Jean Ko Din from the Youth Speak News section of the recent January edition of the Catholic Register, shares about his experience at a recent St. Jude’s youth retreat.
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“At first, it was awkward. The Grade 10 students from St. Jean de Brebeuf Catholic High School weren’t really sure of what to do, so they stuck to the perimeters of the room. The St. Jude’s special needs clients, however, weren’t as shy. They swayed their hips and pumped their fists to music that praised God.
St. Jude’s Academy of the Arts is a day program offered to intellectually challenged adults. This charity program is celebrating 15 years of service to adults and 10 years of youth ministry.
December 8, 2012 was a cold and rainy Saturday afternoon but a community of about 80 people gathered together to celebrate this important milestone. Fr. Basil Cembalista, who was celebrating 42 years of priesthood, said mass in the music room of the academy, which was then followed with adoration and a rosary.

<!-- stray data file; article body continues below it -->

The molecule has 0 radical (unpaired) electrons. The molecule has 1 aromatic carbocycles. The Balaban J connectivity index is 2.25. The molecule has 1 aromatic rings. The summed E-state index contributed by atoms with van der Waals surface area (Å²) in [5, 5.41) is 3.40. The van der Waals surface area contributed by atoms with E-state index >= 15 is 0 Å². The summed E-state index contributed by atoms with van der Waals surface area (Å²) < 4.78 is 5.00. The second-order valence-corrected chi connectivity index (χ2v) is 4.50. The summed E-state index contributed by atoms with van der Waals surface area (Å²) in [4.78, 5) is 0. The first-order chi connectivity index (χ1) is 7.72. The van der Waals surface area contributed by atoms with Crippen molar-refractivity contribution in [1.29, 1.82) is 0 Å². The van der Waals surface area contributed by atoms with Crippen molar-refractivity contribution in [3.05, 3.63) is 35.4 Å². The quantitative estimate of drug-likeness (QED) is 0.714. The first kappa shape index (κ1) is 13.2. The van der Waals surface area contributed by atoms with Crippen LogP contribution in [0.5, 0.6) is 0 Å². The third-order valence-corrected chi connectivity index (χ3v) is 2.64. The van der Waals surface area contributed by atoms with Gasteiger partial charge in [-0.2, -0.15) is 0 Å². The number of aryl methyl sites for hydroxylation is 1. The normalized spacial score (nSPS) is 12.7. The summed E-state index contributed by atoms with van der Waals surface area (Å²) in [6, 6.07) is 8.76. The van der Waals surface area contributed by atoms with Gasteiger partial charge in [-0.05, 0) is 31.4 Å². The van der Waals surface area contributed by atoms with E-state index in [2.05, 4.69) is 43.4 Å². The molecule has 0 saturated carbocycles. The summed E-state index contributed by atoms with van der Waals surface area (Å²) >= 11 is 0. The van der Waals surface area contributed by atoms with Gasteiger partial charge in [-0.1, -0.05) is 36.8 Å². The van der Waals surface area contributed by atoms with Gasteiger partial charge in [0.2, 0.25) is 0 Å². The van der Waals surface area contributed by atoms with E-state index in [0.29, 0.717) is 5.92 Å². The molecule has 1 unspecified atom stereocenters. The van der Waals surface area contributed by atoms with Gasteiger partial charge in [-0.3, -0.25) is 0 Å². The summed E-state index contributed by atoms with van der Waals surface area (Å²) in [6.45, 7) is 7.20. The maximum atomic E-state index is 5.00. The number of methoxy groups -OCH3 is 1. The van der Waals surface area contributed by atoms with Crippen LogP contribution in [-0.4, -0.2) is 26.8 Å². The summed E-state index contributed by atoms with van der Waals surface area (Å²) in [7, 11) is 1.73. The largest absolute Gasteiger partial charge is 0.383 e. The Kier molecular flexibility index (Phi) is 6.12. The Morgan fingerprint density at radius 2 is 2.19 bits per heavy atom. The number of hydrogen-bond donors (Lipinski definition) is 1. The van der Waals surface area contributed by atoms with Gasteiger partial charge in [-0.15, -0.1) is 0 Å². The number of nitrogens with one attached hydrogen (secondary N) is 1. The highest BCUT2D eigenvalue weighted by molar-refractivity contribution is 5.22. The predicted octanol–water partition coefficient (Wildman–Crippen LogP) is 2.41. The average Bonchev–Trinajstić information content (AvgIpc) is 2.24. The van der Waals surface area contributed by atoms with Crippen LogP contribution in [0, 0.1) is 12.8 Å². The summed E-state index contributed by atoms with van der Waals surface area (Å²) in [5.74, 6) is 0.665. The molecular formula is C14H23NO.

St. Jude’s holds day retreats for an average of 300 students per week. After a decade of ministry, they have reached out to more than 100,000 students from across the GTA.
Students learn about social justice, especially those that affect people with disabilities. In spending time with the clients, they are able to see how “joyful and full of love” the clients are.
Together they make rosary bracelets for their arts and crafts session — which are then sold to schools to fundraise for the program. They also participate in a dance class with the clients and a theatre improv session.
At the end of the day, the clients and students come together in the music room for a praise and worship concert led by the St. Jude’s staff. “I think it’s a good time to bring our Catholic faith to our kids,” says Angela Carboni, founder and executive director of the program. “Blindness of the soul is the worst thing you could have. Kids need to see that there is more to this world.”
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